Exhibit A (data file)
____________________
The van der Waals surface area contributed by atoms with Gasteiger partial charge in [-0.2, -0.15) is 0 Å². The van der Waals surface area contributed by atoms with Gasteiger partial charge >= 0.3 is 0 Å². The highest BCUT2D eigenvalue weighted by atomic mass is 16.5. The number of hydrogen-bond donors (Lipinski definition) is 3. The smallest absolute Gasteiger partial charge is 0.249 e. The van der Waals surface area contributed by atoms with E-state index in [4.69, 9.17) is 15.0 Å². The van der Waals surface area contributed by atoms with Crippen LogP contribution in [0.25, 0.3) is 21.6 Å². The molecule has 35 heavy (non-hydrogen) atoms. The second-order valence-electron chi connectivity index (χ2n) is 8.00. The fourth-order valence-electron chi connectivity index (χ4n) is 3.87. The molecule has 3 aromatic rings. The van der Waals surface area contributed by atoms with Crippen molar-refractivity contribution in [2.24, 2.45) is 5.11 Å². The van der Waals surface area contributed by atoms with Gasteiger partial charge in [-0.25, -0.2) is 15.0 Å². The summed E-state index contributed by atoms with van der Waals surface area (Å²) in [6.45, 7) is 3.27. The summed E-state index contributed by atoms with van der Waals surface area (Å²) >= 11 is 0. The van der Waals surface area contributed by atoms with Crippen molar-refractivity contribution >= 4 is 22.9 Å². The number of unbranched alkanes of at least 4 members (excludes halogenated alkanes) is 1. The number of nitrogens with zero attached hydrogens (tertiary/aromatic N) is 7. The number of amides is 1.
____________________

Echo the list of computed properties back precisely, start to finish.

The van der Waals surface area contributed by atoms with Gasteiger partial charge in [-0.2, -0.15) is 0 Å². The van der Waals surface area contributed by atoms with Gasteiger partial charge >= 0.3 is 0 Å². The highest BCUT2D eigenvalue weighted by atomic mass is 16.5. The number of hydrogen-bond donors (Lipinski definition) is 3. The smallest absolute Gasteiger partial charge is 0.249 e. The van der Waals surface area contributed by atoms with E-state index in [4.69, 9.17) is 15.0 Å². The van der Waals surface area contributed by atoms with Crippen LogP contribution in [0.25, 0.3) is 21.6 Å². The molecule has 35 heavy (non-hydrogen) atoms. The second-order valence-electron chi connectivity index (χ2n) is 8.00. The fourth-order valence-electron chi connectivity index (χ4n) is 3.87. The molecule has 3 aromatic rings. The van der Waals surface area contributed by atoms with Crippen molar-refractivity contribution in [2.24, 2.45) is 5.11 Å². The van der Waals surface area contributed by atoms with Gasteiger partial charge in [-0.25, -0.2) is 15.0 Å². The summed E-state index contributed by atoms with van der Waals surface area (Å²) in [6.45, 7) is 3.27. The summed E-state index contributed by atoms with van der Waals surface area (Å²) >= 11 is 0. The van der Waals surface area contributed by atoms with Crippen molar-refractivity contribution >= 4 is 22.9 Å². The number of unbranched alkanes of at least 4 members (excludes halogenated alkanes) is 1. The number of nitrogens with zero attached hydrogens (tertiary/aromatic N) is 7. The number of amides is 1.